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My question was put on hold as unclear. I see a number of issues in this:

  • No intent was made to clarify the question via comments: it was just shut up. I consider it rude and unhelpful.

  • No reason was provided as to what specifically was unclear in my question and why the judges thought that it was unclear, put aside any hint on how I could improve the question to make it clearer. I consider it against common practice: it's the burden of accuser to give a reason for "jailing" a question, not the burden of the OP.

  • No way of responding or requesting re-consideration. I edited the question and added a comment about it, as requested in the standard "put on hold" notification, but I guess the closers do not get a notification when I update my question, so they don't unblock the question no matter now much detail I add to it.

  • Absurdly counter-productive. Other people do understand the question and do have good answers to it, but since somebody decided there should not be good answers to this question (or did not know the answer) people who do know the right answer cannot post it. What's the benefit of preventing others from giving answer to a question?

  • Time lost. Even if there is an option for users (with sufficient reputation) to request re-opening, this is unlikely to happen because while the question is on hold time passes and it fades out of the list of recent questions; generally a question not answered in the first half an hour attracts very few new visitors. Plus not all users know of the "re-open" link.

I do understand that some questions must be censored out -- say, those that promote racial hatred, those that "have attracted many low-quality answers," or those that are clearly off-topic. But I consider that such censorship should be applied with extreme causion instead of being common practice of treating questions with suboptimal wording (according to somebody's feeling).

I suggest to discuss it as

  • technical issue 1: the OP is not notified (via standard SE notifications) of the question put on hold (or suggested for putting on hold), and keeps waiting for the answer until it's too late.

  • technical issue 2: the closers are not notified of the OP editing the answer and requesting re-consideration.

  • ethical issue 1: the practice of blocking a question without ever making a single comment to it is extremely unhelpful to the OP.

  • ethical issue 2: forcefully preventing other users from answering a legitimate question to which they have a good answer does not make sense.

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    $\begingroup$ The post referred to is here: mathoverflow.net/questions/199329/… $\endgroup$ – Todd Trimble Mar 9 '15 at 2:17
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    $\begingroup$ @ToddTrimble Right, thank you! I did not mention this because I suggest to discuss the issue itself, not to unblock my particular post. Now I added a link to the question. $\endgroup$ – Alexander Gelbukh Mar 9 '15 at 2:23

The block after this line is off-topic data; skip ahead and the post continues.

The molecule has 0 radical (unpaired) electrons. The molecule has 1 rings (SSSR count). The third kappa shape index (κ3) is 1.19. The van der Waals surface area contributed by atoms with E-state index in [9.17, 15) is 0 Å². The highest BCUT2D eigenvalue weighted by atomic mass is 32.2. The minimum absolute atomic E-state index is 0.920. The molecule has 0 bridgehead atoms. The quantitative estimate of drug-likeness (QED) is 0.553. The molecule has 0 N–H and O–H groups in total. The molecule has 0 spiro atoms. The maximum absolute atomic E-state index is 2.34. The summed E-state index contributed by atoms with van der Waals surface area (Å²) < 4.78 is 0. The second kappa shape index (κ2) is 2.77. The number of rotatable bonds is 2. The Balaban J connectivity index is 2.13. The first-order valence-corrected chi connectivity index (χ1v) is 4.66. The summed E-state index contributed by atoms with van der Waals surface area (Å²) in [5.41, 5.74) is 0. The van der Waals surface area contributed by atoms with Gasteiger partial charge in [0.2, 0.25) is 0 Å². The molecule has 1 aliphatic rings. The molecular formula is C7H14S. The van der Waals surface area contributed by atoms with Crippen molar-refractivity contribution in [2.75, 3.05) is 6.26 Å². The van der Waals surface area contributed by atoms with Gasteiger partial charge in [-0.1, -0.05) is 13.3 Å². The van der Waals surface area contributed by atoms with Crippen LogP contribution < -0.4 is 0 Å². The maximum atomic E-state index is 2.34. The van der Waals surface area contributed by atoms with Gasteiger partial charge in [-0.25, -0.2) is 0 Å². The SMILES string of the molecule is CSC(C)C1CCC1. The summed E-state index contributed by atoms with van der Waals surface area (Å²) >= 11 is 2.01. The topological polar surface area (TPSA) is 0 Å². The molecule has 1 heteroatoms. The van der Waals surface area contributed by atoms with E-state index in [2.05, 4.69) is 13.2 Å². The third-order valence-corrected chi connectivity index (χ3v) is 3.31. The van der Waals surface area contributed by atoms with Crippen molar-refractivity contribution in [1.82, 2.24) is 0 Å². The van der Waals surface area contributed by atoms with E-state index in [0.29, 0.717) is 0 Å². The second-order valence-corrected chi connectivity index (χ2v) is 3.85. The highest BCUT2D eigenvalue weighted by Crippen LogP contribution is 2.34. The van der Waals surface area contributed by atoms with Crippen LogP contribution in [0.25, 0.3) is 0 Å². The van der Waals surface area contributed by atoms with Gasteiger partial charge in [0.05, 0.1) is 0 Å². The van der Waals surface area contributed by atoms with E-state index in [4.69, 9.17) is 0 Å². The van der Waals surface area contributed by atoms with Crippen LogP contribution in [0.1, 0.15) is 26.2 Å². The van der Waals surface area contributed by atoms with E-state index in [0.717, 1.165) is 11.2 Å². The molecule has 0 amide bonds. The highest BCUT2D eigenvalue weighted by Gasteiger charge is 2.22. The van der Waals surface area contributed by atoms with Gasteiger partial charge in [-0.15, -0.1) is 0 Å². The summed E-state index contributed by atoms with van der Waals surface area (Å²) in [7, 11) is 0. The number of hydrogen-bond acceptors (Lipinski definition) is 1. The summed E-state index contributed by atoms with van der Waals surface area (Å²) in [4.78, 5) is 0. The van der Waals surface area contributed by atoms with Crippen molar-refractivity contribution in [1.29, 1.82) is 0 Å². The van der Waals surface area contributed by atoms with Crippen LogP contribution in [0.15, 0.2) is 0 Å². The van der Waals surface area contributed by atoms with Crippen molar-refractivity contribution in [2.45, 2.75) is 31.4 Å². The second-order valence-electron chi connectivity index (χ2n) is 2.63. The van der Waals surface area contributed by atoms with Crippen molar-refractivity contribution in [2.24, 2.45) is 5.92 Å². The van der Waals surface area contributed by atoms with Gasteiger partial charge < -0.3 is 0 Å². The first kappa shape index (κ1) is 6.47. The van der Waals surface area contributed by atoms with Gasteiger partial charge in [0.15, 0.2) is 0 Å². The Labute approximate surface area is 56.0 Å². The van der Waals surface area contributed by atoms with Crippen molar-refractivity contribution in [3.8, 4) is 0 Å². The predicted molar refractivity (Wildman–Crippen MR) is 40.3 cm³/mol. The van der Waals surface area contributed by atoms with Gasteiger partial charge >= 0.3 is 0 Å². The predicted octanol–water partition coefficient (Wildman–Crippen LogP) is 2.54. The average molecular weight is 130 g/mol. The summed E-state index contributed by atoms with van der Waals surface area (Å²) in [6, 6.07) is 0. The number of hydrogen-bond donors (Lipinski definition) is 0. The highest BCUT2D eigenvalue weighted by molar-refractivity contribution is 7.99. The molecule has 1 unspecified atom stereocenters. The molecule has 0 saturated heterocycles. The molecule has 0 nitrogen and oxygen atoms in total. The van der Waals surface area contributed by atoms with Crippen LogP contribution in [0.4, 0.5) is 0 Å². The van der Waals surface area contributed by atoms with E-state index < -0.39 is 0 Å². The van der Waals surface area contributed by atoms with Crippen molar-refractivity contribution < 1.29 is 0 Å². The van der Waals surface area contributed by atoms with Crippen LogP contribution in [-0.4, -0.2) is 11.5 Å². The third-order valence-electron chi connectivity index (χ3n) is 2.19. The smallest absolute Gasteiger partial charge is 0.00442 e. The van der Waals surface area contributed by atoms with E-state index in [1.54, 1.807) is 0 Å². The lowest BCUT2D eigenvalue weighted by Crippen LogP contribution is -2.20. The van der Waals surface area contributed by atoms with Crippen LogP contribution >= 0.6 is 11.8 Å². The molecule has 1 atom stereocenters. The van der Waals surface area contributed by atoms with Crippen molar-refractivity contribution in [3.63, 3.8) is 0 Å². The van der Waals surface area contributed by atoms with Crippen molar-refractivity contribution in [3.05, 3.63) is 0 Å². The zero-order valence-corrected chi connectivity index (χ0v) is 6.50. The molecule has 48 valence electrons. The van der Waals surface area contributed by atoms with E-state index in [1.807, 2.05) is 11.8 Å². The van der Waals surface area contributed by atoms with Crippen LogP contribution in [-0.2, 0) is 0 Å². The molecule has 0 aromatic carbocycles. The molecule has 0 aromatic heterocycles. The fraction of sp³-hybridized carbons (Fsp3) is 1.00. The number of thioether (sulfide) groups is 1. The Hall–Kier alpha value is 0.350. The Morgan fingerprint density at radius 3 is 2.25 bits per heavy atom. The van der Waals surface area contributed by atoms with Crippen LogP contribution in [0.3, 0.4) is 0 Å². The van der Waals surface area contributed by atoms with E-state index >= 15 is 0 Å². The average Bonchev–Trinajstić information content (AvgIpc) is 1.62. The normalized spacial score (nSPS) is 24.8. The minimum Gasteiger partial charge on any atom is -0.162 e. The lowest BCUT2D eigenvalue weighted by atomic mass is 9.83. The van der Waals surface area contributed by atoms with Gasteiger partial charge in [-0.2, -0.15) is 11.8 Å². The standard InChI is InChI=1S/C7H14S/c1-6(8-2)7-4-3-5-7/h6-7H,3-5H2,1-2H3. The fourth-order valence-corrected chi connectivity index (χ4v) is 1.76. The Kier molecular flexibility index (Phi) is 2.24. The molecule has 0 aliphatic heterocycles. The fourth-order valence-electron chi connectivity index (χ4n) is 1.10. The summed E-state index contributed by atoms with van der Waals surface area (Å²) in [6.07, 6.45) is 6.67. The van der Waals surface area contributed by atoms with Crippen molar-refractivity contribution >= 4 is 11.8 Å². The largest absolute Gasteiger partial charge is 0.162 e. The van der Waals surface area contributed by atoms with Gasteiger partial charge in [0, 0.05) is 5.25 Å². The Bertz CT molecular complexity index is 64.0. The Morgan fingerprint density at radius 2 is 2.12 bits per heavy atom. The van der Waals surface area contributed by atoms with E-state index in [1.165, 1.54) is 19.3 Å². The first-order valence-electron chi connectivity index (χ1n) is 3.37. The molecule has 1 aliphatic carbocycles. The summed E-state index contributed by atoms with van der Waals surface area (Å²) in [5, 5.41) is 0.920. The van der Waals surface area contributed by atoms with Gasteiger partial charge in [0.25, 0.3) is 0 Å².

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    $\begingroup$ A short comment: re "the judges" who closed the question, anyone (who has enough reputation) can vote to reopen a question - there is no need for the original closers to vote to close. Once a few users decide the question should be reopened, it will be. The link for unblocking you ask for, btw, is the "reopen" link below the question; it is in the location where the "close" link would otherwise be. I believe this link is only visible if you have sufficient reputation. Also, I suggest avoiding phrases like "violates their rights" - I don't think this is a situation where rights realy crop up. $\endgroup$ – Noah Schweber Mar 9 '15 at 2:27
  • $\begingroup$ @NoahS OOPS, sorry -- probably on other sites I see this link because I have sufficient reputation. Will now edit the text accordingly. $\endgroup$ – Alexander Gelbukh Mar 9 '15 at 2:29
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    $\begingroup$ Also let me point out that there is an ongoing meta thread meta.mathoverflow.net/questions/223/requests-for-reopen-votes where users can appeal for questions (not necessarily their own) to be reopened. $\endgroup$ – Todd Trimble Mar 9 '15 at 2:34
  • $\begingroup$ @ToddTrimble Great to know it! Still my point is not re-opening my question but an ethical issue that this practice causes, especially with respect to new users like myself. This site is about helping, including helping to formulate the question and helping to gain confidence in fellow users. $\endgroup$ – Alexander Gelbukh Mar 9 '15 at 2:37
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    $\begingroup$ The ethics of explaining the specific reasons that closers have for deciding to close is a recurring issue. It's a little late here, but may return to this some time tomorrow (unless someone precedes me). There are many precedents for this discussion. $\endgroup$ – Todd Trimble Mar 9 '15 at 2:41
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Putting on hold is a way of telling the OP that the question needs to be improved if it is to be kept on the site. If an edit is made, the question automatically enters the reopen queue, and users with sufficiently high reputation can vote for or against reopening the question. The original voters-to-close receive no notification, so it may be some other users that end up voting about reopening – either way, the question is always reconsidered if edited. This is the way reconsideration should be mainly requested. It is also possible to post a request in a specific meta thread for reopening requests.